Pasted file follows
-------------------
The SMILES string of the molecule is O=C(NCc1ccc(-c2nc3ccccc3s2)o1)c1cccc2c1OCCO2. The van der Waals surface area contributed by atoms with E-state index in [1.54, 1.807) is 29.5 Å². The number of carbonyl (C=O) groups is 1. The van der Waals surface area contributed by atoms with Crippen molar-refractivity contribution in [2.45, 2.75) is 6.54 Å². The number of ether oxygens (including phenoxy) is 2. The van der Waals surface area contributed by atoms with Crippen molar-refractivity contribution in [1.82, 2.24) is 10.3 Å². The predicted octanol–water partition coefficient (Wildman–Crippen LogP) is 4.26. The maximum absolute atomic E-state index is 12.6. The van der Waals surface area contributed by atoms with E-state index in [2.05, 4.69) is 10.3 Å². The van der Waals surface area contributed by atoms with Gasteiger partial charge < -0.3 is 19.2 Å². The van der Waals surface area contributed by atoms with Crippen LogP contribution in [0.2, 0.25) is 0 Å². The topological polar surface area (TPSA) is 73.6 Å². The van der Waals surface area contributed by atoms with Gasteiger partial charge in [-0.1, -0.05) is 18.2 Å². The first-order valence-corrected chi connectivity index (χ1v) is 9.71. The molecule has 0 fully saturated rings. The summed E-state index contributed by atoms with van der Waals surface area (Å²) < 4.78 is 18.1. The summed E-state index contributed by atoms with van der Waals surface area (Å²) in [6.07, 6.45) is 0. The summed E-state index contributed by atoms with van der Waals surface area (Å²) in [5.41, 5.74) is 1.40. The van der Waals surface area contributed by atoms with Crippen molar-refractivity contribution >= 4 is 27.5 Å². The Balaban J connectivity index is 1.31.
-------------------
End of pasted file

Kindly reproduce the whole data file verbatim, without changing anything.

The SMILES string of the molecule is O=C(NCc1ccc(-c2nc3ccccc3s2)o1)c1cccc2c1OCCO2. The van der Waals surface area contributed by atoms with E-state index in [1.54, 1.807) is 29.5 Å². The number of carbonyl (C=O) groups is 1. The van der Waals surface area contributed by atoms with Crippen molar-refractivity contribution in [2.45, 2.75) is 6.54 Å². The number of ether oxygens (including phenoxy) is 2. The van der Waals surface area contributed by atoms with Crippen molar-refractivity contribution in [1.82, 2.24) is 10.3 Å². The predicted octanol–water partition coefficient (Wildman–Crippen LogP) is 4.26. The maximum absolute atomic E-state index is 12.6. The van der Waals surface area contributed by atoms with E-state index in [2.05, 4.69) is 10.3 Å². The van der Waals surface area contributed by atoms with Gasteiger partial charge < -0.3 is 19.2 Å². The van der Waals surface area contributed by atoms with Crippen LogP contribution in [0.2, 0.25) is 0 Å². The topological polar surface area (TPSA) is 73.6 Å². The van der Waals surface area contributed by atoms with Gasteiger partial charge in [-0.1, -0.05) is 18.2 Å². The first-order valence-corrected chi connectivity index (χ1v) is 9.71. The molecule has 0 fully saturated rings. The summed E-state index contributed by atoms with van der Waals surface area (Å²) < 4.78 is 18.1. The summed E-state index contributed by atoms with van der Waals surface area (Å²) in [6.07, 6.45) is 0. The summed E-state index contributed by atoms with van der Waals surface area (Å²) in [5.41, 5.74) is 1.40. The van der Waals surface area contributed by atoms with Crippen molar-refractivity contribution >= 4 is 27.5 Å². The Balaban J connectivity index is 1.31.